|Author(s)||Hayriye KAPUSUZ (Sorumlu Yazar)
|Dates||Publish: 15 Nisan 2020|
In cinema studies, a film is a means of answering questions beyond the film itself, an “agency” that uses its inherent audio-visual and aesthetic qualities to articulate an idea. Discourse- and representation-oriented analysis methods begin from the premise that film is a representation of assumed reality; they accept a film’s audio-visual elements as transmitters of meaning and subject the image to the workings of the language and sign system. The visual turn and new materialism, however, approach things differently. Starting from the same epistemological position, they problematize representational thinking focused on language and logos, inviting us to reflect on the distinction between object and subject, the relationship between epistemology and ontology, and our practices of knowledge production. In this study, the possibilities the visual turn and new materialism offer for film analysis are discussed within the framework of an analysis of My Father’s Wings (Kıvanç Sezer, 2016). Focusing on the interaction between image-based analysis and research practice, this study explores “The Aesthetic of Absence” or “Image(lessness) of Death.” By moving away from the content and discourse of the film and focusing on the image itself, the film analysis method reveals that the dramatic content of the film—the unpresentable phenomenon of death—is transformed into a cinematographic operation that articulates a concept and notion of death. Meanwhile, new materialism raises questions about the very act of reflection and the impact one’s context has on modes of seeing and perceiving. It thus invites us to rethink the position of the image as a research object and research method. Starting from the critique of representation and representation itself, this study also considers the difference between text/logos and image, the relationship between image and perception, and the knowledge evoked by the image.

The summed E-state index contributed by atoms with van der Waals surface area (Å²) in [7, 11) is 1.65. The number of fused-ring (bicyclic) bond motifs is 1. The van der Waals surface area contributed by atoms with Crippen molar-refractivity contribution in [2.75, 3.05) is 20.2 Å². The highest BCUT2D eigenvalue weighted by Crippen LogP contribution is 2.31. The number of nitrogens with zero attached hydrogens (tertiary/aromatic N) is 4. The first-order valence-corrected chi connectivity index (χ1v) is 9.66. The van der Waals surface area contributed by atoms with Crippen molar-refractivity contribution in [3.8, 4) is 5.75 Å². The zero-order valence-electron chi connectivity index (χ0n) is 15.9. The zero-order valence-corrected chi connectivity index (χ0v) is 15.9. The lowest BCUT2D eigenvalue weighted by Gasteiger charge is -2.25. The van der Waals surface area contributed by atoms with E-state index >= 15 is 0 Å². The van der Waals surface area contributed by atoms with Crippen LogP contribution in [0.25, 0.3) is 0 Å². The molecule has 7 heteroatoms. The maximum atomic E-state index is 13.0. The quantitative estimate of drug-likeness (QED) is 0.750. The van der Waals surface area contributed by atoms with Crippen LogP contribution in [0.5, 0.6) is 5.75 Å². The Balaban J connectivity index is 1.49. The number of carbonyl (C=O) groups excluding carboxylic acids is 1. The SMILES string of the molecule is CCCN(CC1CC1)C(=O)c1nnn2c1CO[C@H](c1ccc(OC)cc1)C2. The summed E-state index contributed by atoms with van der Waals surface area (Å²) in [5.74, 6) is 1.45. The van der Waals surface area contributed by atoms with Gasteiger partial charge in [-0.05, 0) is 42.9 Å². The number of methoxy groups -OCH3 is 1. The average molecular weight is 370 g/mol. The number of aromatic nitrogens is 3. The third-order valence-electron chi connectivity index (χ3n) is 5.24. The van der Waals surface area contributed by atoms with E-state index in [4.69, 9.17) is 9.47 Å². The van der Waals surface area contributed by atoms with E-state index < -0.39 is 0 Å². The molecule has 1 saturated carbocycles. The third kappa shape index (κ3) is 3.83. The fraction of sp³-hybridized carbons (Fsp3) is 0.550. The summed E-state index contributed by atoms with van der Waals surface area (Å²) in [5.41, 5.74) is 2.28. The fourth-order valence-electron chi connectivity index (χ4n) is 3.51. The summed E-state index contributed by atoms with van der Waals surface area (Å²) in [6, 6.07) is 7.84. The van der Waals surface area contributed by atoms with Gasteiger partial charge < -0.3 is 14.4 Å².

visual turn, film aesthetics, New materialism